Heartbeats could be measured wirelessly
A group of researchers at Kyoto University have developed a technique that measures heartbeats wirelessly. The technology works in real time and, the researchers claim, is as accurate as an electrocardiograph. The sensors work by using millimeter-wave spread-spectrum radar technology and a signal analysis algorithm that identifies signals from the body.
Spread-spectrum is a form of wireless communication that varies the frequency of transmitted signals in order to obtain a greater bandwidth.
Traditional methods for measuring heart rate - stethoscopes, fitness trackers and armbands are all regularly used to track heart rate. Researchers hope the new technology will allow "casual sensing" - measuring people's heart rates as they go about their day to day life.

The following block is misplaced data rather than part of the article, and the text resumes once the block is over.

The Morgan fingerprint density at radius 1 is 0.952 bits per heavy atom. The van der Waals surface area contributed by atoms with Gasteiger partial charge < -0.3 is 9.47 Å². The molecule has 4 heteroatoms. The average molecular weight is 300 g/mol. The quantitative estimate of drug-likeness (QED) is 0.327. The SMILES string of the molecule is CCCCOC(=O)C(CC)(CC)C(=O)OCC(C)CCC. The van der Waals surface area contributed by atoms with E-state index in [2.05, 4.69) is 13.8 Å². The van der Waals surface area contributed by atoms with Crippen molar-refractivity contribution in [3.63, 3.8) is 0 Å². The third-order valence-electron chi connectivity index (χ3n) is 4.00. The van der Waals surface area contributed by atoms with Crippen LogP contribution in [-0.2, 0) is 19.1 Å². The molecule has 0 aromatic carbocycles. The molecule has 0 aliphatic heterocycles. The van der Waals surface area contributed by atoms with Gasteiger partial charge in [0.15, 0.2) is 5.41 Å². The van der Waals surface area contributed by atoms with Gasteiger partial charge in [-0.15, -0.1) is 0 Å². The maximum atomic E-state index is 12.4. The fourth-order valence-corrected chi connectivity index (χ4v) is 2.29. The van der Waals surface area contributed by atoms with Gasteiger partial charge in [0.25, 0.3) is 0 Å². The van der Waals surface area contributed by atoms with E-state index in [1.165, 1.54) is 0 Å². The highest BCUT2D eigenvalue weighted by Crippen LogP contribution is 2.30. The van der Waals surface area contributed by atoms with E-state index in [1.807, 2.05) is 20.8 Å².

"Taking measurements with sensors on the body can be stressful and troublesome," said Hiroyuki Sakai, lead researcher on the project. "We tried to make something that would offer people a way to monitor their body in a casual and relaxed environment".
It's not the only hands-off way of measuring vital signs - two technologies have emerged from MIT labs recently that have similar functions. One, an ingestible sensor, uses microphones to send sound waves to an external sensor. Another, a smartphone, uses a phone's inbuilt accelerometer to "capture the small movements of your body that result from the beating of your heart".